In the meantime there is the debt that will be paid, the great cosmic ocean that will be churned again, the great unsettling of the world as we have known it, and the dismantling of the armies of iron riders that have plundered the earth.

Photo: Sharon St. Joan

A difference…

In some countries people burn cities, in others they stage revolutions, in some places there are civil wars, in some the government kills thousands of civilians, in others mobs loot stores.  In a world of instability, only in India does someone inspire massive protests by threatening to fast to the death.

Lascaux painting of aurochs bulls

The paintings in the Lascaux Cave in the south of France, in the department of Dordogne, are believed to date back 17, 300 years.  Inside the cave, in the Hall of the Bulls are many equines; among them paintings of aurochs, a species of cow now extinct, ancestor to the varieties of modern cows.

The painting of one of the bulls is 17 feet long and is the longest cave art animal anywhere. The paintings in the cave, because of the presence of visitors (the visitors’ breath has affected the air) have been damaged by fungi, and in 1983 a different cave was constructed for visitors with replicas of two of the cave halls.

The earliest cave paintings in Europe go back around 35,000 years.

Reverence for bulls was widespread in the ancient world – in Paleolithic times and on into Neolithic times – and up to today as well.

In the book of Exodus, in the Bible, is told the story of the Hebrews returning to the practice of worshiping the Golden Calf while Moses was up on the mountain collecting the ten commandments.  Moses wasn’t pleased to see the image of the Golden Calf when he got back, and he smashed the ten commandments in anger when he saw it.

Still, worship of the bull cropped up again and again, both before and after the time of Moses.

The Babylonian god Marduk is called the Bull of Utu.  In the Hindu epic, the Mahabharata, the heroes are often referred to as “bulls”.

An Indian calf

In Mesopotamian mythology, Gugalanna was the Bull of Heaven.  The word “gu” meant bull and was of the same origin as the Sanskrit word ”go” or “gau” meaning “cow”.  “Cow” comes from these earlier words.  The bull Gugulanna was associated with the constellation Taurus (the Bull), which from 3,200 BC held the place where the Spring Equinox occurred in the northern hemisphere.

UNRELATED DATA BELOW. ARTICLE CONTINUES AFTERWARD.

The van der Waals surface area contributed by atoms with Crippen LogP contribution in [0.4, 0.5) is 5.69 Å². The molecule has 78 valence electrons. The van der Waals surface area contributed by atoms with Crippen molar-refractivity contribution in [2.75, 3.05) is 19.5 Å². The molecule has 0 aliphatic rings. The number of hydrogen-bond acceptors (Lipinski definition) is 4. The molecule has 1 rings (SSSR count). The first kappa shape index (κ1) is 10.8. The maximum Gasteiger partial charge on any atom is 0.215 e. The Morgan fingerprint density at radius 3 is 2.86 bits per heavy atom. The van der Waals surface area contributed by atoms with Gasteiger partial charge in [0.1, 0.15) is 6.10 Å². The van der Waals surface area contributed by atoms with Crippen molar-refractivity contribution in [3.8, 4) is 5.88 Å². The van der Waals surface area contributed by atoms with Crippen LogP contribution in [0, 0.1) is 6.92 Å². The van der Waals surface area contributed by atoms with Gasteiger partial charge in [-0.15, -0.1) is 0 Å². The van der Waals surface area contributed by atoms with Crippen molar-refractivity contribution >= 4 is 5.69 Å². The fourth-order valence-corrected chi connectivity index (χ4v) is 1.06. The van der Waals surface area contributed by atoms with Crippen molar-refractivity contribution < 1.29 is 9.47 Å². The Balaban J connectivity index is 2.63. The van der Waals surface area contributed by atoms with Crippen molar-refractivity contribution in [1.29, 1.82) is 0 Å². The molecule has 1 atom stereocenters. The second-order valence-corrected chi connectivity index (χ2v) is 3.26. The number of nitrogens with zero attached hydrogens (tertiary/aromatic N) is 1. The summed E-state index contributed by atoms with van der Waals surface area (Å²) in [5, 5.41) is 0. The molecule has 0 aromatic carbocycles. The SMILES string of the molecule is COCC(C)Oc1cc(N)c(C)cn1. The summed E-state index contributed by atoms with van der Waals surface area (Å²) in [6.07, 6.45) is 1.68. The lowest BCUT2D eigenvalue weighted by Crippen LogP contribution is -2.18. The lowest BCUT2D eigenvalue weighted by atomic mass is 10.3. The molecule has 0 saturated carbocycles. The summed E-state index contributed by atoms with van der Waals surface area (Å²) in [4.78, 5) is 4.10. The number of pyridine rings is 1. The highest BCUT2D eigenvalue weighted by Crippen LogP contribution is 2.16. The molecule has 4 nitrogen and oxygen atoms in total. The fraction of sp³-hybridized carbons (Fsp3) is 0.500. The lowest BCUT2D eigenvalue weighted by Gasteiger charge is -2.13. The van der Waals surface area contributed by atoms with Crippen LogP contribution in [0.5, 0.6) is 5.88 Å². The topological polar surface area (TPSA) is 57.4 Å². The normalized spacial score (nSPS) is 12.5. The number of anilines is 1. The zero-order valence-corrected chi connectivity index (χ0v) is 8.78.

The myth tells us that the bull Gugulanna was killed by Gilgamesh (the Sumerian Noah). Gilgamesh was linked to the light of the sun, and when the streams of sunlight rose at the Spring Equinox, they overcame the starlight of the constellation of Gugulanna, which then became invisible, thus “killing” Gugulanna.

The bull, whose horns are shaped like a crescent moon, has been associated with the moon.

Bull-leaping in a Minoan fresco

When I visited the Minoan ruins in Crete in the summer of 1969, I recall looking at a stone block, one of many there with carved bulls’ horns, and noticing for the first time the unique importance of the bull to ancient cultures.  The bulls’ horns were everywhere.

The aurochs, the ancestor of today’s cattle, both western and eastern, became extinct when the last of the aurochs, a female, died in 1627, in the Jaktorow Forest in Poland. Authorities at the Paleontologisk Museum, University of Oslo, believe that the aurocks first appeared in India two million years ago, and from there spread throughout the Middle East, Europe and Asia.

It is thought that South Asian, including Indian, cattle descended from a sub-species of aurochs who lived at the edge of the Thar Desert which lies across Rajasthan and Pakistan.  These Indian cows have a hump and have a very elegant, distinctive look.

Western cows do not have a hump and are known as taurine cattle.  Aurochs were much larger than all modern cows; the males were black, and the females reddish.

A copy of a fifteenth century painting of an aurocks

Aurochs also spread to North Africa, and the cattle of the ancient Egyptians may have descended from them.

Throughout the centuries, the bull has been both worshipped and mistreated.

One might wonder whether the human race has a propensity for killing what it worships – from the sacred bull to the life and death of Jesus.  To be fair, it may not only be humans who behave that way.  Among all mammal species, males engage in battle with each other.  And any male who seems to stand above the others becomes a target—to be feared or to be attacked in order to take his place. (Having the top place seems to be a pretty essential goal, which can supplant any inclination towards reverence or worship.) Females are not immune from an impulse towards violence, and they also attack when they are defending their young.

Throughout the ancient world the bull was worshipped as a divine being, yet today, one finds in various places extremely cruel rituals that seem designed for young men to prove their dominance over the bull.  These ritual “games” seem to have degenerated over time into greater and greater levels of barbarism.

The cruelest of these are festivals put on by the Catholic Church, on feast days of saints, held in Mexico and Spain, in which the bulls are tortured and killed.  There are also, of course, the bullfights in Spain, introduced here and there in other countries in Africa, Europe, and Asia.  In the western U.S. there are rodeos, also cruel, also exported to other countries.  There are attempts taking place now, to introduce rodeos into China.

The slaughter of bulls and cows for food happens all over the world, more in the U.S. than anywhere else, where around 33 million cattle are killed every year.  Brazil and China are fast catching up.  The pursuit of cattle for food is destroying the planet through climate change and destroying vast tracts of land, as well as native animals like the bison and the wild horse, thousands of whom are being killed by the U.S. government to make way for cattle grazing.